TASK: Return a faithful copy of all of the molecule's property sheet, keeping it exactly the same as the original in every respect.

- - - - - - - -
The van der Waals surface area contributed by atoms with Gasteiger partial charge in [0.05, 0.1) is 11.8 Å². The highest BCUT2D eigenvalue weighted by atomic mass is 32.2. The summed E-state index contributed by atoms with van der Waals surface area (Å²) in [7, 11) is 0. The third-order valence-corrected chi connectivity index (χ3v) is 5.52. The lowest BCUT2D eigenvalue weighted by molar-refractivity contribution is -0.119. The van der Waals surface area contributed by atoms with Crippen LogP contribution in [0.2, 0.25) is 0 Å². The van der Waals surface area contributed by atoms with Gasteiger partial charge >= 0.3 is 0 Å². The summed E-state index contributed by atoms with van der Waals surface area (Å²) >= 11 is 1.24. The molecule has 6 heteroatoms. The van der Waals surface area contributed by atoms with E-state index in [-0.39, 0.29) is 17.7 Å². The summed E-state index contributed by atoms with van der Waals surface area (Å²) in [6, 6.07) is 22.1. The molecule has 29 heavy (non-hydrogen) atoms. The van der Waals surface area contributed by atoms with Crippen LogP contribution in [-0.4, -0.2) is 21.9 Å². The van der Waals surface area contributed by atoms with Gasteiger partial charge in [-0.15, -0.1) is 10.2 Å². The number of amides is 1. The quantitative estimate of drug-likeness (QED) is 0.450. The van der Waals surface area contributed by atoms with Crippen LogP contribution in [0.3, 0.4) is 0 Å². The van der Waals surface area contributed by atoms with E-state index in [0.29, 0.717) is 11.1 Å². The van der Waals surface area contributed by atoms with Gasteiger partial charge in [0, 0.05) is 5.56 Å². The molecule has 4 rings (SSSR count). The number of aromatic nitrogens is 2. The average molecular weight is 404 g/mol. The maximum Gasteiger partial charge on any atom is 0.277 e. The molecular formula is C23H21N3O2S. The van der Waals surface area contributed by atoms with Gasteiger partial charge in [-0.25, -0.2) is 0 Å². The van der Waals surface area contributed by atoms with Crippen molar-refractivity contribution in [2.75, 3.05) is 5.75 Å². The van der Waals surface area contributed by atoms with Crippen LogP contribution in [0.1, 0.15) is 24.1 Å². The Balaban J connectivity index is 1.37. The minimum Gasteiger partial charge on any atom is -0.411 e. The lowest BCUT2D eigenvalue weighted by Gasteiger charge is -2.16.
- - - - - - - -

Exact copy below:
The van der Waals surface area contributed by atoms with Gasteiger partial charge in [0.05, 0.1) is 11.8 Å². The highest BCUT2D eigenvalue weighted by atomic mass is 32.2. The summed E-state index contributed by atoms with van der Waals surface area (Å²) in [7, 11) is 0. The third-order valence-corrected chi connectivity index (χ3v) is 5.52. The lowest BCUT2D eigenvalue weighted by molar-refractivity contribution is -0.119. The van der Waals surface area contributed by atoms with Crippen LogP contribution in [0.2, 0.25) is 0 Å². The van der Waals surface area contributed by atoms with Gasteiger partial charge >= 0.3 is 0 Å². The summed E-state index contributed by atoms with van der Waals surface area (Å²) >= 11 is 1.24. The molecule has 6 heteroatoms. The van der Waals surface area contributed by atoms with E-state index in [-0.39, 0.29) is 17.7 Å². The summed E-state index contributed by atoms with van der Waals surface area (Å²) in [6, 6.07) is 22.1. The molecule has 29 heavy (non-hydrogen) atoms. The van der Waals surface area contributed by atoms with Crippen LogP contribution in [-0.4, -0.2) is 21.9 Å². The van der Waals surface area contributed by atoms with Gasteiger partial charge in [-0.15, -0.1) is 10.2 Å². The number of amides is 1. The quantitative estimate of drug-likeness (QED) is 0.450. The van der Waals surface area contributed by atoms with Crippen LogP contribution in [0.3, 0.4) is 0 Å². The van der Waals surface area contributed by atoms with E-state index in [0.29, 0.717) is 11.1 Å². The van der Waals surface area contributed by atoms with Gasteiger partial charge in [0, 0.05) is 5.56 Å². The molecule has 4 rings (SSSR count). The number of aromatic nitrogens is 2. The average molecular weight is 404 g/mol. The maximum Gasteiger partial charge on any atom is 0.277 e. The molecular formula is C23H21N3O2S. The van der Waals surface area contributed by atoms with Gasteiger partial charge in [-0.25, -0.2) is 0 Å². The van der Waals surface area contributed by atoms with Crippen molar-refractivity contribution in [2.75, 3.05) is 5.75 Å². The van der Waals surface area contributed by atoms with Crippen LogP contribution in [0.1, 0.15) is 24.1 Å². The Balaban J connectivity index is 1.37. The minimum Gasteiger partial charge on any atom is -0.411 e. The lowest BCUT2D eigenvalue weighted by Gasteiger charge is -2.16.